Some observers might have been tempted to rank Rafael Nadal's defeat on Monday alongside some of the other big shocks of recent decades – Boris Becker's second-round loss to Peter Doohan as he chased a third successive Wimbledon title in 1987 and Lleyton Hewitt's first-round defeat as defending champion to Ivo Karlovic in 2003 come immediately to mind – but the truth is the Spaniard's collision on Court One was an accident waiting to happen.
In the Roland Garros interview room 16 days ago, after Nadal's stupendous victory at the French Open, it was possible to sense how much the effort had taken out of him. With weariness in his eyes, the king of clay talked slowly and deliberately about his achievement, but said he was pulling out of his Wimbledon warm-up tournament in Germany to assess his fitness.
Nadal himself has demonstrated before that doing the French Open-Wimbledon double is by no means impossible, but after all he has gone through in the last year it was clear that the Spaniard would struggle to peak again so soon. He does not need to prove to anyone what a fine grass-court player he is, but in the last two years he has won just two matches on the sport's most challenging surface.
This year the effort of playing Wimbledon with less than a week's wear on his grass-court shoes was just too much, especially after his super-human efforts in the last five months.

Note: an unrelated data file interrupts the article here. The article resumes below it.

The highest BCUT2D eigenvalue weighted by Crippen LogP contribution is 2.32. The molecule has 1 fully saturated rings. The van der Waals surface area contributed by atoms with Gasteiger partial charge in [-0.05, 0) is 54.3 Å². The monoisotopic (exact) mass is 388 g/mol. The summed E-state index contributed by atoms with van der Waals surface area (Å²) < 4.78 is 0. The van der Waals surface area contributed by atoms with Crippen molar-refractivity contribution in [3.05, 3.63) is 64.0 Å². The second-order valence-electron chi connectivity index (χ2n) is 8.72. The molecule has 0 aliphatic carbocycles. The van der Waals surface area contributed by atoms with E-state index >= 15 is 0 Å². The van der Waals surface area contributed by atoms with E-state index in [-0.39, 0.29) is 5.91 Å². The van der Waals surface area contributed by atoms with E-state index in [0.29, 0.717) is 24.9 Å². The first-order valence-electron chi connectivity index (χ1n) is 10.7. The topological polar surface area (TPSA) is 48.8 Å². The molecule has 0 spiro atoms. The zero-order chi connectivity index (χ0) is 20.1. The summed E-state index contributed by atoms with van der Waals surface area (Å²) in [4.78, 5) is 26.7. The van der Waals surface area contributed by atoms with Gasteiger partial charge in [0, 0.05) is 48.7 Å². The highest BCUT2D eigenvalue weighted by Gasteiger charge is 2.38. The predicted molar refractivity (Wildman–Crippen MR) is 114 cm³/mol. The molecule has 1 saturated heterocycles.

Nursing the latest problem with his troublesome knees, Nadal had not hit a ball in anger for seven months when he returned to competition in February. His subsequent run – seven titles from nine tournaments and runner-up in the other two – almost defied belief.
Asked about his preparations for Wimbledon, Nadal said: "I arrived here on Tuesday. Before that I was working at home in the gym and trying to do the right things to recover my body from a very long and successful run of tournaments.
"On grass it is difficult to adapt yourself, to adapt your game. When you don't have the chance to play before [Wimbledon] – and I didn't have that chance this year – it is tougher. I didn't find my rhythm.
"The only thing I can say I can do is keep working hard and keep giving myself chances with my game on this surface. I think and I hope to have a few more years to play here and to play at the right level. I was not able to play great this year or last year. That's obvious. But I'm going to try."
Characteristically, Nadal refused to blame his physical condition for his straight-sets defeat to Steve Darcis, but it was clear that he was well below his best.
The Spaniard was sorely missed when his defeat to Lukas Rosol at Wimbledon last year proved to be his last appearance of the season and it can only be hoped that history will not be repeated. Nadal, who brings more excitement to the court than any other modern-day player, said he expects to be back on court soon, but he kept saying that last year as he pulled out of one tournament after another.
The Spaniard has long complained that the tournament schedule is too demanding and that players have to compete in too many tournaments. Wimbledon's decision to move back a week in the calendar from 2015, creating a three-week gap after the French Open, cannot come soon enough for him.
Nevertheless, Nadal is always one to put defeats in perspective. "It's tough losing in the first round, but the tour continues and life continues," he said. Yes, the tour will continue, but as long as Nadal is missing it will be a poorer place.